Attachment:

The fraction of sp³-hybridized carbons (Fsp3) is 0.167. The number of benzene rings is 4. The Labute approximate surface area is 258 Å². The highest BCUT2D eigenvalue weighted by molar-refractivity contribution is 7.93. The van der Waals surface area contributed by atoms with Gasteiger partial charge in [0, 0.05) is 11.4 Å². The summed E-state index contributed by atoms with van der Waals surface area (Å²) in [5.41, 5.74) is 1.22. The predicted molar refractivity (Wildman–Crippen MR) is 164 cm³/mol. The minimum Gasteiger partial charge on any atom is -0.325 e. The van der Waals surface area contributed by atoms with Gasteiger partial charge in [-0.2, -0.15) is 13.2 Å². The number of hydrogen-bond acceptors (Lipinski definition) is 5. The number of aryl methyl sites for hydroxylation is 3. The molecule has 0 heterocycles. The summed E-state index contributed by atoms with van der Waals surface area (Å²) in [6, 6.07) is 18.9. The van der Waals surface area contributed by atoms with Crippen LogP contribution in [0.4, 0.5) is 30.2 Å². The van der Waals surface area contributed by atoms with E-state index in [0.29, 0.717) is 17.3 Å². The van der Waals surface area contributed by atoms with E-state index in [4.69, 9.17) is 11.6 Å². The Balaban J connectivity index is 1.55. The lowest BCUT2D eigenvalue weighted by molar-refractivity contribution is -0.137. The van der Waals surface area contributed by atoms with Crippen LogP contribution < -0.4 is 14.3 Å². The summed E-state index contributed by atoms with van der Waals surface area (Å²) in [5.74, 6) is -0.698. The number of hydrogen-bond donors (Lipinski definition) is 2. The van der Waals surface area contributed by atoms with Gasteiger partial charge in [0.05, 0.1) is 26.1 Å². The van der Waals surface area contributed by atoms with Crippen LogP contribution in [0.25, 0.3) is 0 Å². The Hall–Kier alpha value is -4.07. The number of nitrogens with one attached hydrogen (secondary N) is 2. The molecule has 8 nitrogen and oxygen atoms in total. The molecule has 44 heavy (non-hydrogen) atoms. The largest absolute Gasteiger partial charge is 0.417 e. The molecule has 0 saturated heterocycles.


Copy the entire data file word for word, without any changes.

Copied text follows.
The fraction of sp³-hybridized carbons (Fsp3) is 0.167. The number of benzene rings is 4. The Labute approximate surface area is 258 Å². The highest BCUT2D eigenvalue weighted by molar-refractivity contribution is 7.93. The van der Waals surface area contributed by atoms with Gasteiger partial charge in [0, 0.05) is 11.4 Å². The summed E-state index contributed by atoms with van der Waals surface area (Å²) in [5.41, 5.74) is 1.22. The predicted molar refractivity (Wildman–Crippen MR) is 164 cm³/mol. The minimum Gasteiger partial charge on any atom is -0.325 e. The van der Waals surface area contributed by atoms with Gasteiger partial charge in [-0.2, -0.15) is 13.2 Å². The number of hydrogen-bond acceptors (Lipinski definition) is 5. The number of aryl methyl sites for hydroxylation is 3. The molecule has 0 heterocycles. The summed E-state index contributed by atoms with van der Waals surface area (Å²) in [6, 6.07) is 18.9. The van der Waals surface area contributed by atoms with Crippen LogP contribution in [0.4, 0.5) is 30.2 Å². The van der Waals surface area contributed by atoms with E-state index in [0.29, 0.717) is 17.3 Å². The van der Waals surface area contributed by atoms with E-state index in [4.69, 9.17) is 11.6 Å². The Balaban J connectivity index is 1.55. The lowest BCUT2D eigenvalue weighted by molar-refractivity contribution is -0.137. The van der Waals surface area contributed by atoms with Crippen LogP contribution < -0.4 is 14.3 Å². The summed E-state index contributed by atoms with van der Waals surface area (Å²) in [5.74, 6) is -0.698. The number of hydrogen-bond donors (Lipinski definition) is 2. The van der Waals surface area contributed by atoms with Gasteiger partial charge in [0.05, 0.1) is 26.1 Å². The van der Waals surface area contributed by atoms with Crippen LogP contribution in [0.25, 0.3) is 0 Å². The Hall–Kier alpha value is -4.07. The number of nitrogens with one attached hydrogen (secondary N) is 2. The molecule has 8 nitrogen and oxygen atoms in total. The molecule has 44 heavy (non-hydrogen) atoms. The largest absolute Gasteiger partial charge is 0.417 e. The molecule has 0 saturated heterocycles.